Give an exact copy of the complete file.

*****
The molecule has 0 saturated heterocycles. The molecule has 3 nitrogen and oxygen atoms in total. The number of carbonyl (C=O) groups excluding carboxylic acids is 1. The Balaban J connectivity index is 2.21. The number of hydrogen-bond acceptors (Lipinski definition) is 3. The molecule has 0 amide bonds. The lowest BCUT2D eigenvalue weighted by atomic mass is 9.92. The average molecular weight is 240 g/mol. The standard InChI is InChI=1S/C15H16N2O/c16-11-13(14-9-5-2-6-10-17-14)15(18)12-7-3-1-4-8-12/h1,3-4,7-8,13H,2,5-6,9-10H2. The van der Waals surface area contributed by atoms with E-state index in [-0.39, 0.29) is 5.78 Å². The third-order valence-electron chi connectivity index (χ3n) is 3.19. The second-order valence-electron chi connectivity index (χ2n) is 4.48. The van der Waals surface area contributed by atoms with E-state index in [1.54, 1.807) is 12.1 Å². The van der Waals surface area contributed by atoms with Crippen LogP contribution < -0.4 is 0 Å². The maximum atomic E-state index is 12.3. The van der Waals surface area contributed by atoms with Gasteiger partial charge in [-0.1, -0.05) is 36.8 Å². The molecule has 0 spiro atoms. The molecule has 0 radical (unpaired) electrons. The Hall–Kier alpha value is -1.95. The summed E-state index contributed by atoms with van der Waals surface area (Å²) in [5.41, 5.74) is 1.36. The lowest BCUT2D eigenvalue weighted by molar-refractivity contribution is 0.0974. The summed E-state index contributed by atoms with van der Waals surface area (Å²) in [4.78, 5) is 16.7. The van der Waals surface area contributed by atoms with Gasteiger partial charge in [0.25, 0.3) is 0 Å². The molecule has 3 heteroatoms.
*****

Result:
The molecule has 0 saturated heterocycles. The molecule has 3 nitrogen and oxygen atoms in total. The number of carbonyl (C=O) groups excluding carboxylic acids is 1. The Balaban J connectivity index is 2.21. The number of hydrogen-bond acceptors (Lipinski definition) is 3. The molecule has 0 amide bonds. The lowest BCUT2D eigenvalue weighted by atomic mass is 9.92. The average molecular weight is 240 g/mol. The standard InChI is InChI=1S/C15H16N2O/c16-11-13(14-9-5-2-6-10-17-14)15(18)12-7-3-1-4-8-12/h1,3-4,7-8,13H,2,5-6,9-10H2. The van der Waals surface area contributed by atoms with E-state index in [-0.39, 0.29) is 5.78 Å². The third-order valence-electron chi connectivity index (χ3n) is 3.19. The second-order valence-electron chi connectivity index (χ2n) is 4.48. The van der Waals surface area contributed by atoms with E-state index in [1.54, 1.807) is 12.1 Å². The van der Waals surface area contributed by atoms with Crippen LogP contribution < -0.4 is 0 Å². The maximum atomic E-state index is 12.3. The van der Waals surface area contributed by atoms with Gasteiger partial charge in [-0.1, -0.05) is 36.8 Å². The molecule has 0 spiro atoms. The molecule has 0 radical (unpaired) electrons. The Hall–Kier alpha value is -1.95. The summed E-state index contributed by atoms with van der Waals surface area (Å²) in [5.41, 5.74) is 1.36. The lowest BCUT2D eigenvalue weighted by molar-refractivity contribution is 0.0974. The summed E-state index contributed by atoms with van der Waals surface area (Å²) in [4.78, 5) is 16.7. The van der Waals surface area contributed by atoms with Gasteiger partial charge in [0.25, 0.3) is 0 Å². The molecule has 3 heteroatoms.